CS 240
Programming in C and UNIX
Lecturer: Bob Wilson
Office: S-3-071
Phone: 617-287-6475
Email: [email protected]
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Course Objectives
• This course will teach you C Programming
• It also covers several other related topics:
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UNIX Commands
Compiler and Debugger
MAKE and Makefiles
UNIX File System and File Access
UNIX Processes and Shells/Shell Scripts
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Motivation
• C is the language of choice for systems
programming and embedded systems
• Number of Programmers by Language:
– COBOL
– Visual Basic
– C/C++
3 million
1.5 million
1.1 million
• Mastery of the material in this course may
enable you to get a high paying job!
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Introduction
• Syllabus and Lecture Notes
– Web: http://www.cs.umb.edu/~bobw
• Required Textbooks
– The C Programming Language, 2nd Ed., Kernighan &
Ritchie
– UNIX for Programmers and Users, 2nd Ed., Glass &
Ables
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Introduction
• HW assignments
– Assignment write-ups will be on my website
– But HW must be done on our UNIX systems!
• All Homework MUST BE an Individual Effort
– You can answer questions for each other as long as you
acknowledge any help that you receive from others
– BUT DON’T HAVE OR LET ANYONE ELSE DO YOUR
HOMEWORK FOR YOU!
– Don’t change the owner, group, or mode on any of your
homework directories or files!! (NO chown, chgrp, chmod!)
– If I discover any cheating, I’ll follow school policy!
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Getting Started
• Fill out the CS240 Student Survey Form on the
web page as soon as possible
• UNIX Account
– Apply for CS240 ASAP!
– (Science 3rd Floor UNIX Lab)
• Use Sun Blades in UNIX Lab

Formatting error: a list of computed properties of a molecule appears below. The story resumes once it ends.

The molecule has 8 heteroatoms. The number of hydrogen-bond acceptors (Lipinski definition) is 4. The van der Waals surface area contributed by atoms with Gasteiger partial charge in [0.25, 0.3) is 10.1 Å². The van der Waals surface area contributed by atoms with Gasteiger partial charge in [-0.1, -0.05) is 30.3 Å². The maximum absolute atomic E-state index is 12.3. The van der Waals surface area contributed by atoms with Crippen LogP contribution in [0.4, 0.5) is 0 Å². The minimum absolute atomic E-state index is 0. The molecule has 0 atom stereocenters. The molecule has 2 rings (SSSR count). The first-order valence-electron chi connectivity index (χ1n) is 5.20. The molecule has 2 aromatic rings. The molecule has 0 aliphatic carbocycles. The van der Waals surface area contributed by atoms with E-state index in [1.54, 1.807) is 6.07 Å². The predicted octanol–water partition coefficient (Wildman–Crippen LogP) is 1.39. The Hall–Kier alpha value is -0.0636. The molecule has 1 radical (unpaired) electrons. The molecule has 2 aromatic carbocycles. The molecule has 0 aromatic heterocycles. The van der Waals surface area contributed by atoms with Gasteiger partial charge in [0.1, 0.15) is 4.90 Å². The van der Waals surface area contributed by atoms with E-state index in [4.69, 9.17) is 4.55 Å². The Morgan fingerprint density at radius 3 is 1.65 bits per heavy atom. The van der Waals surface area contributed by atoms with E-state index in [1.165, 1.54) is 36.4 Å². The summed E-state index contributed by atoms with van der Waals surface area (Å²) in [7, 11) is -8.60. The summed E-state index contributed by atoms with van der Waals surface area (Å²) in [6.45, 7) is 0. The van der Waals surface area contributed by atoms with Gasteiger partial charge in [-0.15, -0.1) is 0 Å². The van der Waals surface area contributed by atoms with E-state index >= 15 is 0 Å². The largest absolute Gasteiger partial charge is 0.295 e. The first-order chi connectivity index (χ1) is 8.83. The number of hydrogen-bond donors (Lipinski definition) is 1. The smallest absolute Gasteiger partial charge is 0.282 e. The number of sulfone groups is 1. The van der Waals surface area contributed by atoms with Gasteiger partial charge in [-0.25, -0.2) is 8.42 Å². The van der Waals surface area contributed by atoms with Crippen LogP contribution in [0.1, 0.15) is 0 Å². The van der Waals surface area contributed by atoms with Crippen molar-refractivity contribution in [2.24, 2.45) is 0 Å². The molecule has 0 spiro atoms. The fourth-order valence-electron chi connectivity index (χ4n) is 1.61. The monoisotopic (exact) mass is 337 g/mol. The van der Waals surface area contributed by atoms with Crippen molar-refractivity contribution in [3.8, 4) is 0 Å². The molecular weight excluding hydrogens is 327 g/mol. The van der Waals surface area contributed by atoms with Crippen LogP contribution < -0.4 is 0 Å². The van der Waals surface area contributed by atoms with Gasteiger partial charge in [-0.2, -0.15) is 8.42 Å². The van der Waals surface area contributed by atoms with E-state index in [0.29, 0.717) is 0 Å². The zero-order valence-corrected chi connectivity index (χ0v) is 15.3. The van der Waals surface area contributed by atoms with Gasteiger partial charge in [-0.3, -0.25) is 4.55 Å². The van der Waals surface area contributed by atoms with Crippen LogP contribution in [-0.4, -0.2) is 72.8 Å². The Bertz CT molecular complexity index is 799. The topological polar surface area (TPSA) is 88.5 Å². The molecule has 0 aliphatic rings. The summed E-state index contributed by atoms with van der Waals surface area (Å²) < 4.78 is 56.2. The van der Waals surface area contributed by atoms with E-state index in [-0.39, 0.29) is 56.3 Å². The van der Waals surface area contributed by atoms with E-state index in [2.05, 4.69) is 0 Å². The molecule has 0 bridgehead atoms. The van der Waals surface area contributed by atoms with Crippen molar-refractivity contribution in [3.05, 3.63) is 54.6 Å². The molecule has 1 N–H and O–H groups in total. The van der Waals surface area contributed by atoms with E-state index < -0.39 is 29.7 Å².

• Access to UNIX systems from your home PC
– Secure internet access is required now!
– Can not use TELNET or FTP for remote access!
– Must use Secure Shell 2 for remote access
– Can use Putty or SSH Communications S/W packages
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Getting Started (SSH 2)
• Putty (Officially Recommended by Systems Staff)
– http://www.puttyssh.org (Non Commercial Downloads)
– Download: SSHSecureShellClient-3.2.5.exe
• SSH Communications (Recommended by me)
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http://www.ssh.com/support/downloads/secureshellwk
Download Non-Commercial Version (.exe for Windows)
Or http://ce.uml.edu/sshwinclient.exe
Download and Execute Installer executable
• Student Recommended
– http://www.i-tree.org/gpl/ixplorer.htm (Windows)
– http://rsug.itd.umich.edu/software/fugu/ (MAC OS X)
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Getting Started (Editor)
• Editing source files is a requirement
• Learn to use a UNIX editor program
– vi: a simple visual editor described in Glass
– emacs: a more complex visual editor that can
also be used as a complete development shell
(also described in Glass)
– pico: a simple text editor based on the pine
email program ( I personally like this one!)
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Getting Started (Email)
• Use the UNIX program pine for your email
• Pine is supported by system staff – UNIX
mail program is not.
• Type command “man pine” for pine user
documentation
• Type command “pine” to access email
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Communication
• You must monitor course web site and your UNIX
email account for announcements!!
• To contact me:
– Office: S-3-071
– Office Hours:
• Posted on my website
• UNIX: finger bobw
– Email: [email protected]
– Phone/Voice Mail: (617) 287-6475 (UMB)
– or (508) 668-7427 (Home) only if really stuck!
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Java versus C
• CS110 (Java) is a prerequisite for CS240!
• Java and C are both “block structured” languages
– Compound statements defined by braces { }
– Similar if-else, for/while loops, expressions, etc
• Java is Object-Oriented, C is only procedural
• Java and C syntaxes look deceptively similar
• However, many small annoying differences
– Close but different semantics/syntax can be confusing
– Learn C as a different language – not just like Java!
– C99 is a bit closer to Java, but we’re not using it here!
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Java versus C
• Java Compiler / Interpreter